Nor does it help perceptions that when it comes to Ebola, the President’s family members stayed on the sidelines. Even as Sirleaf begged the world to send health care workers in October, her youngest son stayed in the U.S., where he is a Georgia hospital emergency-room physician. Dr. James Sirleaf has said the symbolism of going to Liberia wasn’t worth the risk of “potentially getting Ebola.” The President halfheartedly defended her son’s action, saying he was helping in other ways—and added sternly that “he will be back, and he will work in the health service.” But the political damage has been done. “Charity begins at home,” says Liberty. “You want other people to come help you? Then let your son take the lead.”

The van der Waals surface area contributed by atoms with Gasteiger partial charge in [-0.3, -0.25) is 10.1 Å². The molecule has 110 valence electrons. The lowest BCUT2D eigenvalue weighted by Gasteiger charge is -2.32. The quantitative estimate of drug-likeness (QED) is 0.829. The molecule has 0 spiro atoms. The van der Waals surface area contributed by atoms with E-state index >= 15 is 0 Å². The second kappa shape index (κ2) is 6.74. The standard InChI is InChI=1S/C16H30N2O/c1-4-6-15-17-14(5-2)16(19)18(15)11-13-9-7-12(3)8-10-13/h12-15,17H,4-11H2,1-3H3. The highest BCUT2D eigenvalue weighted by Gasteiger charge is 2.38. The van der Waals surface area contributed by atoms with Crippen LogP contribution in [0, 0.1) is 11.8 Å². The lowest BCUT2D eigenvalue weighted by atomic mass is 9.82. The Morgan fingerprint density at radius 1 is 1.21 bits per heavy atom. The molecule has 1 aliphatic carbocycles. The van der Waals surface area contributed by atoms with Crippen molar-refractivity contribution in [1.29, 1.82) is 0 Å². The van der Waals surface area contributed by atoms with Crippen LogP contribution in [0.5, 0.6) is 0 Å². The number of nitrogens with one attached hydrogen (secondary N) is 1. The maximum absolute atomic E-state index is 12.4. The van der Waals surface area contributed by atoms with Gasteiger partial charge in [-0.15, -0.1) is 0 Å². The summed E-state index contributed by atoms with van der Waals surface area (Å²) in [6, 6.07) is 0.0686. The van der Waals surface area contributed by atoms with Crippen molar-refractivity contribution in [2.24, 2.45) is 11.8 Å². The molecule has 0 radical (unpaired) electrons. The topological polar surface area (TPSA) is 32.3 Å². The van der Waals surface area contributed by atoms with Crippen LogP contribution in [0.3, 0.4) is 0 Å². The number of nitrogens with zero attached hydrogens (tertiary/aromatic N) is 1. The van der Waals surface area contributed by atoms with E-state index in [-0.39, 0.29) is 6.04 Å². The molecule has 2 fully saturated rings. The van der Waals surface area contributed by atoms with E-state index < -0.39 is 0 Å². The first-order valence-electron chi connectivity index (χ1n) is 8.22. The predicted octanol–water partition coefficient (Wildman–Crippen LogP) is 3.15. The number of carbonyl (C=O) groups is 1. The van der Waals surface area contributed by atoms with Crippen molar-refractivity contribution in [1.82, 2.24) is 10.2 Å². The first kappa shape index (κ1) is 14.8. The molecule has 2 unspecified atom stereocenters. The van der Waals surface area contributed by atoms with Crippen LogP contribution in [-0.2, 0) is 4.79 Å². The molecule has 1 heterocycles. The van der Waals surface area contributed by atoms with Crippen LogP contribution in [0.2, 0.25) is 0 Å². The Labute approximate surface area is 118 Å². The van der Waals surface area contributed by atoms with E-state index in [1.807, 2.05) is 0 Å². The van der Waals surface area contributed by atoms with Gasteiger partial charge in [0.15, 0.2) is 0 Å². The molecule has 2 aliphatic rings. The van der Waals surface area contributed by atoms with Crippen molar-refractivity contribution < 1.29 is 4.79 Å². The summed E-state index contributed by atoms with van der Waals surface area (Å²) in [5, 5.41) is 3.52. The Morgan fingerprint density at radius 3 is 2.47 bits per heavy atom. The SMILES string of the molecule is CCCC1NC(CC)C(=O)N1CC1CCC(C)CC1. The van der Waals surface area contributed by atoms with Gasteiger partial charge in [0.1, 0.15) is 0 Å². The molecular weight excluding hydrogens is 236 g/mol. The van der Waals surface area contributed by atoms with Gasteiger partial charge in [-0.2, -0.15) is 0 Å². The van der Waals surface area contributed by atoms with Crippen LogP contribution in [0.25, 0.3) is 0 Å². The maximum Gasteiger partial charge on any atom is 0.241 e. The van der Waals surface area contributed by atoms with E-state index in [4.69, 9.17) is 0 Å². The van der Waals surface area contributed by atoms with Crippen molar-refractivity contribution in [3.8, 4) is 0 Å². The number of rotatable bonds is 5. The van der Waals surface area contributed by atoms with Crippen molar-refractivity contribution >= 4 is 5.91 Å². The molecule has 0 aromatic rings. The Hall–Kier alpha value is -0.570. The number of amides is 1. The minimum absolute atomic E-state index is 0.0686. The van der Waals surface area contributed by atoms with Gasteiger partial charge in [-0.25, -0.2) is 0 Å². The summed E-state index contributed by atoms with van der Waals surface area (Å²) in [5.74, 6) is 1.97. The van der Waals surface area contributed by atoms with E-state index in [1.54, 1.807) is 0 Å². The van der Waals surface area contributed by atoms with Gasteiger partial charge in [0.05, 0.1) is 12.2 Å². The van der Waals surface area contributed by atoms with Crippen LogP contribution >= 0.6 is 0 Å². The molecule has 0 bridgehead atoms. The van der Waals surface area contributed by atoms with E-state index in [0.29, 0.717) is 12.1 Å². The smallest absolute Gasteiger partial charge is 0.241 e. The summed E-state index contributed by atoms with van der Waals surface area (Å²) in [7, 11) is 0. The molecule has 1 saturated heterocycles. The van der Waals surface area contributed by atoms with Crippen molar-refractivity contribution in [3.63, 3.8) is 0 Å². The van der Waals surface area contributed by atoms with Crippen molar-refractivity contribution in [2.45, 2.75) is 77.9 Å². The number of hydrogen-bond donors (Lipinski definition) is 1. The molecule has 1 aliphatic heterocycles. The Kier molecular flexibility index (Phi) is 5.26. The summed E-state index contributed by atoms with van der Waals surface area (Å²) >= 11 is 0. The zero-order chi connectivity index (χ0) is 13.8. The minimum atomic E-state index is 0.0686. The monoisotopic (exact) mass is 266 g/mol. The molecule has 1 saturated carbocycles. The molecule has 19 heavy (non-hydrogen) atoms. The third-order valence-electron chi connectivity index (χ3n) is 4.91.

Despite the lapses, Sirleaf can take credit for muscling her country through an unprecedented catastrophe. “Sirleaf has been a 24/7 advocate on the Ebola question for months,” says Laurie Garrett, senior fellow for global health at the Council on Foreign Relations. With Sirleaf’s continued focus on government and international efforts to isolate and treat the ill, monitor their contacts and educate the populace, she may yet achieve her goal of no new cases by Christmas. Getting the economy, and her development goals, back on track is likely to be far more difficult. Keeping Liberia Ebola-free would bolster a legacy stained by other failures. But it’s still far less than the ambitions the Iron Lady once had. —with reporting by Naina Bajekal/London